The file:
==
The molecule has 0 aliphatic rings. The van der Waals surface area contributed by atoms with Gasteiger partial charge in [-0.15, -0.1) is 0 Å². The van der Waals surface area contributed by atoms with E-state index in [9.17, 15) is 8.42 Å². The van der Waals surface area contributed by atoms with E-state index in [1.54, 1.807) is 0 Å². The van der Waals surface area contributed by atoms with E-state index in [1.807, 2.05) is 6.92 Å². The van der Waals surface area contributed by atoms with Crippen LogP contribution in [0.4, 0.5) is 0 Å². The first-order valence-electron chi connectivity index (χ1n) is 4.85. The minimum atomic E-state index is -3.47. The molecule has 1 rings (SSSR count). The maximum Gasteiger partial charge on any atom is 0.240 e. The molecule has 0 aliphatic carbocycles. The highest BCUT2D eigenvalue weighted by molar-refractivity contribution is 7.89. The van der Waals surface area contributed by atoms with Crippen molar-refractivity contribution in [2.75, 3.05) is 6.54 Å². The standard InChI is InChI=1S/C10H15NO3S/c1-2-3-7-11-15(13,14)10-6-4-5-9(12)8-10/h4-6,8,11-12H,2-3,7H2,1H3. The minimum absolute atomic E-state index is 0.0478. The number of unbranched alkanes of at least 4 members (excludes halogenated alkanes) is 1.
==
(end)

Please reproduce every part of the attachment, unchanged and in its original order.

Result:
The molecule has 0 aliphatic rings. The van der Waals surface area contributed by atoms with Gasteiger partial charge in [-0.15, -0.1) is 0 Å². The van der Waals surface area contributed by atoms with E-state index in [9.17, 15) is 8.42 Å². The van der Waals surface area contributed by atoms with E-state index in [1.54, 1.807) is 0 Å². The van der Waals surface area contributed by atoms with E-state index in [1.807, 2.05) is 6.92 Å². The van der Waals surface area contributed by atoms with Crippen LogP contribution in [0.4, 0.5) is 0 Å². The first-order valence-electron chi connectivity index (χ1n) is 4.85. The minimum atomic E-state index is -3.47. The molecule has 1 rings (SSSR count). The maximum Gasteiger partial charge on any atom is 0.240 e. The molecule has 0 aliphatic carbocycles. The highest BCUT2D eigenvalue weighted by molar-refractivity contribution is 7.89. The van der Waals surface area contributed by atoms with Crippen molar-refractivity contribution in [2.75, 3.05) is 6.54 Å². The standard InChI is InChI=1S/C10H15NO3S/c1-2-3-7-11-15(13,14)10-6-4-5-9(12)8-10/h4-6,8,11-12H,2-3,7H2,1H3. The minimum absolute atomic E-state index is 0.0478. The number of unbranched alkanes of at least 4 members (excludes halogenated alkanes) is 1.